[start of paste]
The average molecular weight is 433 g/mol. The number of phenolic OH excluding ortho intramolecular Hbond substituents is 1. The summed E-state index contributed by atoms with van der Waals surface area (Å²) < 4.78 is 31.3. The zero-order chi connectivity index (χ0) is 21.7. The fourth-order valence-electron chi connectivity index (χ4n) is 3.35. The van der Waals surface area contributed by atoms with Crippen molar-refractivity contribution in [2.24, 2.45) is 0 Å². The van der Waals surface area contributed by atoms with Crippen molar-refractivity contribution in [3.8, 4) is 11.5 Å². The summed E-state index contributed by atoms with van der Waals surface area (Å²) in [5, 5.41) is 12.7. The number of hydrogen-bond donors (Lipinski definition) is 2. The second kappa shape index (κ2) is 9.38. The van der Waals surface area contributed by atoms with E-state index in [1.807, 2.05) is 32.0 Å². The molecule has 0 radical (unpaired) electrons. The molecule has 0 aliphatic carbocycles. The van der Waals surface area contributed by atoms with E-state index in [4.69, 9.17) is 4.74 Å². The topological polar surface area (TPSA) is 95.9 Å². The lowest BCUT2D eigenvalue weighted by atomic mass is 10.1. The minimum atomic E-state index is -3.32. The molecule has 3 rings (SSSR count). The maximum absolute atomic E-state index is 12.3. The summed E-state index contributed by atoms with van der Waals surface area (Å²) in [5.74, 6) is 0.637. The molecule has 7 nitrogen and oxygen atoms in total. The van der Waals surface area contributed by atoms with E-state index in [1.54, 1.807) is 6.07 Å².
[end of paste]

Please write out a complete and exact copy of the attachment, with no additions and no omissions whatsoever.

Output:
The average molecular weight is 433 g/mol. The number of phenolic OH excluding ortho intramolecular Hbond substituents is 1. The summed E-state index contributed by atoms with van der Waals surface area (Å²) < 4.78 is 31.3. The zero-order chi connectivity index (χ0) is 21.7. The fourth-order valence-electron chi connectivity index (χ4n) is 3.35. The van der Waals surface area contributed by atoms with Crippen molar-refractivity contribution in [2.24, 2.45) is 0 Å². The van der Waals surface area contributed by atoms with Crippen molar-refractivity contribution in [3.8, 4) is 11.5 Å². The summed E-state index contributed by atoms with van der Waals surface area (Å²) in [5, 5.41) is 12.7. The number of hydrogen-bond donors (Lipinski definition) is 2. The second kappa shape index (κ2) is 9.38. The van der Waals surface area contributed by atoms with E-state index in [1.807, 2.05) is 32.0 Å². The molecule has 0 radical (unpaired) electrons. The molecule has 0 aliphatic carbocycles. The van der Waals surface area contributed by atoms with E-state index in [4.69, 9.17) is 4.74 Å². The topological polar surface area (TPSA) is 95.9 Å². The lowest BCUT2D eigenvalue weighted by atomic mass is 10.1. The minimum atomic E-state index is -3.32. The molecule has 3 rings (SSSR count). The maximum absolute atomic E-state index is 12.3. The summed E-state index contributed by atoms with van der Waals surface area (Å²) in [5.74, 6) is 0.637. The molecule has 7 nitrogen and oxygen atoms in total. The van der Waals surface area contributed by atoms with E-state index in [1.54, 1.807) is 6.07 Å².